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HSBC to Pay $353 Million to Settle French Tax-Fraud Probe

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HSBC Holdings plc (HSBC - Free Report) will be paying 300 million Euros ($353 million) to settle a criminal investigation initiated by the French government for allegedly helping its affluent clients to evade taxes.

It was found that HSBC helped customers in concealing their assets from the French tax authorities via the use of offshore tax havens. Per a Paris court judge, the fine levied upon the bank, includes a penalty of approximately 158 million Euros and damages and interest of about 142 million Euros.

The Swiss bank finally admitted of being guilty in early 2015. In response to media reports, which accused the bank of aiding wealthy clients to evade taxes and obscure assets worth millions of dollars, HSBC said, "We acknowledge and are accountable for past compliance and control failures." The bank was under scrutiny in 2006-2007.

France initiated an investigation against the private bank after Herve Falciani, an ex-employee in the information technology department at the firm, stole client account information from the Geneva office in 2008 and passed them to the French government.

These files described incidents where HSBC‘s Swiss private banking unit regularly allowed its clients to withdraw a large amount of cash (mostly in foreign currencies), marketed schemes that enabled wealthy clients to avoid European taxes and colluded with clients to hide clandestine accounts from domestic tax authorities. The HSBC files, covering the period 2006–2007, shed light on some 30,000 accounts holding assets worth roughly $120 billion (£78 billion).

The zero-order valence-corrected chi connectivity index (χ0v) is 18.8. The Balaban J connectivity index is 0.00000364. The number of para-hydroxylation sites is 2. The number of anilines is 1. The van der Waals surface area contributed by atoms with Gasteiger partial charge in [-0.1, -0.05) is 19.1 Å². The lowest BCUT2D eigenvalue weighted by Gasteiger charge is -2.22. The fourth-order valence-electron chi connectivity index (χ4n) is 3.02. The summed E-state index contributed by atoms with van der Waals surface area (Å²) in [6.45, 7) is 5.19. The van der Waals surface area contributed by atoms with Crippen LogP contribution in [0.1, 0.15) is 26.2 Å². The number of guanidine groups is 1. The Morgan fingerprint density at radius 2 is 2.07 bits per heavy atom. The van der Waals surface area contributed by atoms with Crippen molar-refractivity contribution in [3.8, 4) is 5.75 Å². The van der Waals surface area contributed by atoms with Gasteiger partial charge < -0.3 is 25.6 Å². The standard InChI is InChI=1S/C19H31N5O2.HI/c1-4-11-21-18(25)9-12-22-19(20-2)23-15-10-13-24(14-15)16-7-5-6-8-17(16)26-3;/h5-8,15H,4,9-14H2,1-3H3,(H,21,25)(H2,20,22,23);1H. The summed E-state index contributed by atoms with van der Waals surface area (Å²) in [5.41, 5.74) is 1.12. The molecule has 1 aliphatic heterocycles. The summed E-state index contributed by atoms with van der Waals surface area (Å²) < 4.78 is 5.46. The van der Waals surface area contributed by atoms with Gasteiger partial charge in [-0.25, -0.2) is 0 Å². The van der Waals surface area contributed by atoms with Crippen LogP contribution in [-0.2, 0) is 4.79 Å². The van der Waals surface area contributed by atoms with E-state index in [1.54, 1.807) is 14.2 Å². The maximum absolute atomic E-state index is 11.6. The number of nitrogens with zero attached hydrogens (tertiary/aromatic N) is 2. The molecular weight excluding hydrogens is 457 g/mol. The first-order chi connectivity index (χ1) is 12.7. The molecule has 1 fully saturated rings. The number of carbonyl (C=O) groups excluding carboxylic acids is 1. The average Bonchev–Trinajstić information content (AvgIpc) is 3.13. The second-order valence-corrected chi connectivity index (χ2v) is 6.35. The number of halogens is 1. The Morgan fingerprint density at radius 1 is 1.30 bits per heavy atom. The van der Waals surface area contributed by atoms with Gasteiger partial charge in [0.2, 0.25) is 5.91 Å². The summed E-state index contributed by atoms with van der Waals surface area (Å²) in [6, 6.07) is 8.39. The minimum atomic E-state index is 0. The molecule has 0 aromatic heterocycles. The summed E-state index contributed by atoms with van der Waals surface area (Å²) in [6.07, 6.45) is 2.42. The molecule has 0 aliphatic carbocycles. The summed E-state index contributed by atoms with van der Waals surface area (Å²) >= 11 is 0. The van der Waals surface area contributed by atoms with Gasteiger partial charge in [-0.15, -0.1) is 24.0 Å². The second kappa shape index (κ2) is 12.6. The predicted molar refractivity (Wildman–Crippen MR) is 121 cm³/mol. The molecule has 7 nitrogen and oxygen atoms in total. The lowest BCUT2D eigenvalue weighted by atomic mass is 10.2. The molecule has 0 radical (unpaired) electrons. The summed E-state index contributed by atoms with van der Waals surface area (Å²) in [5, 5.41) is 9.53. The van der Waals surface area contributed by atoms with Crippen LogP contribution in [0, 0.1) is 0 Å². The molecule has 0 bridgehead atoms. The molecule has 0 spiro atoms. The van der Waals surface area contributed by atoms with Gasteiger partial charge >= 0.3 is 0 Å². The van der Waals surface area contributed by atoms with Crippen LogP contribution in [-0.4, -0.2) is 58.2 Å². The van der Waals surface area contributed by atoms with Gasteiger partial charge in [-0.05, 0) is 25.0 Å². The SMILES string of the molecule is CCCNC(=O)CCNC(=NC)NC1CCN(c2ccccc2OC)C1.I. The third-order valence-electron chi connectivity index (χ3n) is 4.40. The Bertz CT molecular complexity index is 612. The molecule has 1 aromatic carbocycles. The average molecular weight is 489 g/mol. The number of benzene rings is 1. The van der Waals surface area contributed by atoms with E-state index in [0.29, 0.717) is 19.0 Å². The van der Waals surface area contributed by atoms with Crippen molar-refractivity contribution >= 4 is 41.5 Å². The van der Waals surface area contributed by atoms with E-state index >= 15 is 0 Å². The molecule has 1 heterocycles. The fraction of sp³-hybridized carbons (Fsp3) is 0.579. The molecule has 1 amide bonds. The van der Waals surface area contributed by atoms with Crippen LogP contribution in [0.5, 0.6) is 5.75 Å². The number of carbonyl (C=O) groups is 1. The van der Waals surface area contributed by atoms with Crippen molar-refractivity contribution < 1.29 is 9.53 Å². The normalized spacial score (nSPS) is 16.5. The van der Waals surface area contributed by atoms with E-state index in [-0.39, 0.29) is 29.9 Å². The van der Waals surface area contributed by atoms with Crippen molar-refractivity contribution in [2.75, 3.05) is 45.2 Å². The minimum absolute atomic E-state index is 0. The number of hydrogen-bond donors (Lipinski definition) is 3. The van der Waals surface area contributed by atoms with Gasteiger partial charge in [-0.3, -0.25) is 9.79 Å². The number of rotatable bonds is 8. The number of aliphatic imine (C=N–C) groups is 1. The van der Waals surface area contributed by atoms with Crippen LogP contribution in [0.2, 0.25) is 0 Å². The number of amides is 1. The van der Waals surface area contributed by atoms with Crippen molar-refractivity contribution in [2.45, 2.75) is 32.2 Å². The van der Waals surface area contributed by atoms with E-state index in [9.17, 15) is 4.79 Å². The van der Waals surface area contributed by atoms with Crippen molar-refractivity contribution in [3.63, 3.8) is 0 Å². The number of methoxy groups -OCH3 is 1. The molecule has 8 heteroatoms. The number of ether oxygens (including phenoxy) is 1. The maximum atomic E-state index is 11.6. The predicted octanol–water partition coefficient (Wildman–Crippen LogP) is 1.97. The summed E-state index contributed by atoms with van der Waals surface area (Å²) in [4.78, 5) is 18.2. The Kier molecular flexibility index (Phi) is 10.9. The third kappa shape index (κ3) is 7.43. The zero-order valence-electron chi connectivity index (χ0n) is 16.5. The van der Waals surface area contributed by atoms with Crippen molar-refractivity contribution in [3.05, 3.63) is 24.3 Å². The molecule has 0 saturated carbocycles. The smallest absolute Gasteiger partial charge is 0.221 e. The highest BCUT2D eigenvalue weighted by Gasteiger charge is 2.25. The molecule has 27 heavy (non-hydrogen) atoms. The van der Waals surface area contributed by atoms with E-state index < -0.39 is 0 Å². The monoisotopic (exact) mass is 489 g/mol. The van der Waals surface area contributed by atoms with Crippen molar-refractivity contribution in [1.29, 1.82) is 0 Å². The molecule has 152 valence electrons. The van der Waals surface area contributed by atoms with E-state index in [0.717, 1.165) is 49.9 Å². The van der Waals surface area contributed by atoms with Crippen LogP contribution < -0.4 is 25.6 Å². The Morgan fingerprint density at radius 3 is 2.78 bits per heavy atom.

The bank expressed their joy and said, "HSBC is pleased to resolve this legacy investigation which relates to conduct that took place many years ago.”

Shares of HSBC have gained 23.7% over the last 12 months outperforming 20.8% growth recorded by the industry.


Currently, HSBC carries a Zacks Rank #3 (Hold).

Swiss bank, UBS Group AG (UBS - Free Report) faced a similar allegation and has not agreed to a settlement yet. The company will be facing a trial in France for apparently clients in the country to evade taxes. Notably, a five-year probe into such allegations was closed last year.

Some better-ranked stocks in the same space are KB Financial Group (KB - Free Report) and Erste Group Bank (EBKDY - Free Report) , each sporting a Zacks Rank #2 (Buy). You can see the complete list of today’s Zacks #1 Rank (Strong Buy) stocks here.

KB Financial has witnessed an upward earnings estimate revision of 10.1% for 2017, over the last 30 days. Its share price has risen 44.6% over the past 12 months.

For Erste Group, over the last 60 days, the Zacks Consensus Estimate has been revised 16.6% upward for 2017. Its share price has increased 48.4% over the past 12 months.

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